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Ocean Water


Whether you are new to counselling or looking for someone new, I've outlined some answers to the questions I most often hear from new clients.

What actually happens in counselling?

A counsellor can help you look at experiences and behaviours which make you feel alone, worried, sad or scared. Talking them through in a confidential setting with a trained professional can help you to understand them better and feel more confident about the role they have in your life.

Coming to counselling can be intimidating as it often involves looking at difficult issues which can make us feel vulnerable. We can work together to help you feel secure, and we will move at a pace that suits you.

What is your style? 

My approach can be boiled down to three words: change through insight. 

I’m a humanistic counsellor, and our relationship will be the biggest asset in working for change. It provides a space for you to know that your feelings and needs are accepted, which is often the first step to being able to explore them in depth. Understanding why we feel and act the way we do can help gain the clarity you need to make decisions on how to implement change. 

What happens in the first session?

The most important factor in counselling is the relationship between the counsellor and the client, so an introductory session is a chance for us to get to know each other. I know first sessions can be daunting, but we can talk about what issues have brought you to therapy and what you would like to achieve, and I can answer any questions about myself and what working with me would look like.

If we agree to work together, then we will set you a weekly 50-minute time slot. A weekly slot is the best way to find the stability needed to make change.

How long will we work together?

This varies for every client and issue so I don’t set a number of weeks for us to work together. ​​What’s important is that, whether we work together for six weeks or a year, you feel in control of what’s happening. We will regularly review how our sessions are progressing, but ultimately it's in your control as to how long feels right.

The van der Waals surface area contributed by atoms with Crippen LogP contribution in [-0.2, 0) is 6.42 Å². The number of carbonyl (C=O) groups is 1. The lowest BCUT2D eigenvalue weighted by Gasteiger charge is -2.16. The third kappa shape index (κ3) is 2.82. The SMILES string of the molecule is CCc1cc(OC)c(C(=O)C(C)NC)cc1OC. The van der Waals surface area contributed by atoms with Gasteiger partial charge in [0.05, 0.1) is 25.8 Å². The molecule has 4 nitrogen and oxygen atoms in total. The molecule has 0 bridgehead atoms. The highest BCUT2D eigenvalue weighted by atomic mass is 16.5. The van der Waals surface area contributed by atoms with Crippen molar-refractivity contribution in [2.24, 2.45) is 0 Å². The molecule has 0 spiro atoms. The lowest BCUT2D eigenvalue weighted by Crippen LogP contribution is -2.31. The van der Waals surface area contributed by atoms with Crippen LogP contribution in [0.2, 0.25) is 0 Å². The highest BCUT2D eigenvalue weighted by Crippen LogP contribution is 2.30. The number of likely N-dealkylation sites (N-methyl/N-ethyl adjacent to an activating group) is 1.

How regular are sessions?

All my clients start with a weekly slot. Some later drop down to fortnightly, depending on what feels right for them, but starting weekly is important to get the work started. 

As the work nears an end, some clients choose to drop frequency further to monthly or ad hoc sessions. When we finish, my door remains open - you can always come back for one-off or regular sessions (depending on my schedule at the time), so there is no 'cliff edge' ending.

What is your fee?

At London Bridge, £70 per 50-minute weekly session (£75 after 5pm Tuesdays); at Brixton, £65 per session. An initial half-hour appointment is free.

What is your cancellation policy?

If you are unable to attend your appointment then please give at least one week’s notice, or the regular session fee will be charged. If a lot of sessions are cancelled then we will discuss if now is the right time to pursue counselling.

Are our sessions confidential?

Sharing in counselling sessions can be hard, but what is discussed in sessions is confidential. There are some very specific exceptions around safeguarding, and legal exceptions which all therapists must abide by (such as money laundering and terrorism). As with all therapists, I also have a supervisor with whom I discuss my work. You can find out more about confidentiality in my privacy policy.

What are your qualifications?

I trained for three years at the Metanoia Institute, and have a diploma and BSc in humanistic counselling. ​​ As well as offering private practice, I have previously counselled at ELOP in Walthamstow, and MCPS in Ealing. I also make sure to complete regular additional training, with recent CPD covering trans awareness, ADHD and male psychology. I have also taken a foundation training in working with couple/relationship issues, gaining a professional certificate in Couple/Relationship Therapy accredited by COSRT at Level 5, but please note I don't currently work with couples.


What is your background?

Before counselling I worked in journalism and charity comms, as well as in the comedy industry (not, I should note, as a comedian). 


I loved the chances that journalism gave me to meet people from every walk of life and hear about their lives. Sometimes I also got to help someone to make a difference,  helping them to bring about a change in government policy. It felt like a logical move to counselling: it offers a chance to work with others and see what they want to change, but at a much deeper, personal level.


The comedy industry provided a wonderful grounding in how people express what is going on for them in their own terms. It offered up a diversity of experience and ways of communication that I often feel surprised to find myself drawing on as a counsellor.

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